Monday, March 22, 2010

Staying in a Client's Life for the Kids

Clara has two children, one who recently came back to the picture after her husband decided he could no longer take care of him. She contacts me every few weeks asking for items like gift cards to get clothing for the kids. She's not a typical demanding client because she's endearing. We've had several conversations where she's confided in me of her struggles. I know she deals with a lot. Budget is tight but she puts her kids first when she plans. Despite this I see that she makes choices that aren't wise -- like sometimes paying minor debts before paying all her rent. I have made several offers to work with her in the year I've known her. On budgeting, changing shopping habits, nutritional concerns. She's mostly resisted my offers but continues to ask for material items.

Sure, it's her decision to turn down case management services. On the other hand though, I began to feel frustrated that I'm only being contacted as a resource of goods. But then I felt for the kids. Last year we were able to tie the older daughter with a Big Sister program and she seems to be flourishing under it. Lately Clara brought up doing the same program for her younger daughter.

After months and months of trying and discussing it with a coworker I understood that I just won't be able to support Clara like I'd like to. As tough as it was for me to reach this conclusion, but I had tried to offer Clara case management services indirectly and directly, made a few home visits, spoke softer and more harshly. But at this time (and maybe even in the future), she's not ready. I realized too that I'd like to continue and give her occasional assistance because of her children. If I would be able to support them that would still make a difference to the family.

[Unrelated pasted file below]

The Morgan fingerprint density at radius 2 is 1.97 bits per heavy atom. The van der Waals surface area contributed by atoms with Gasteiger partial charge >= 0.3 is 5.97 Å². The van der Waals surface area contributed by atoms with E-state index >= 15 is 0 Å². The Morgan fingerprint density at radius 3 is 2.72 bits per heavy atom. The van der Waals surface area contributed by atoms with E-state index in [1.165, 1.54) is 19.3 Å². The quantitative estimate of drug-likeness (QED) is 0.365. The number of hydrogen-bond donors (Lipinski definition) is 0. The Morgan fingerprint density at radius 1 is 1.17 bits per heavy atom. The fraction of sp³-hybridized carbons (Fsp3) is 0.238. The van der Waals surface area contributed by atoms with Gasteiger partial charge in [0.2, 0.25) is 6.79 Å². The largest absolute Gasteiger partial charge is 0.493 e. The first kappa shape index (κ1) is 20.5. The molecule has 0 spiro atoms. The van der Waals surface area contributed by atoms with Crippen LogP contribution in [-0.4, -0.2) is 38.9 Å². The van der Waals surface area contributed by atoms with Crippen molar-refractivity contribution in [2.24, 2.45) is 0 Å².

Anonymous said...

Thanks for this blog Anatolia. I have had many clients like this over the years. I worried that the children in the home were learning the wrong thing if I let the parent continue to get away with not doing the work.

I presume you are working or have worked collaboratively with other services and have taken an integrated team response? If not this might be something to try in order to get this parent on board before she loses the resources you offer? I found this approach the best when adults and youth were stuck. It removes the tug and pull between you and her and distributes it to other members. I have also found that some of my greatest ideas for interventions were inspired by workers and professionals from other fields. Just my thoughts, and again, thank you for yours.

Anatolia said...

I appreciate your comment, Nechakogal! You bring up an excellent point -- collaborating with other agencies when working with a client so each agency knows what we're working on with her, we know where she's at, care can be coordinated, etc. This particular client is mostly tied in with my agency but your suggestion is helpful in many cases.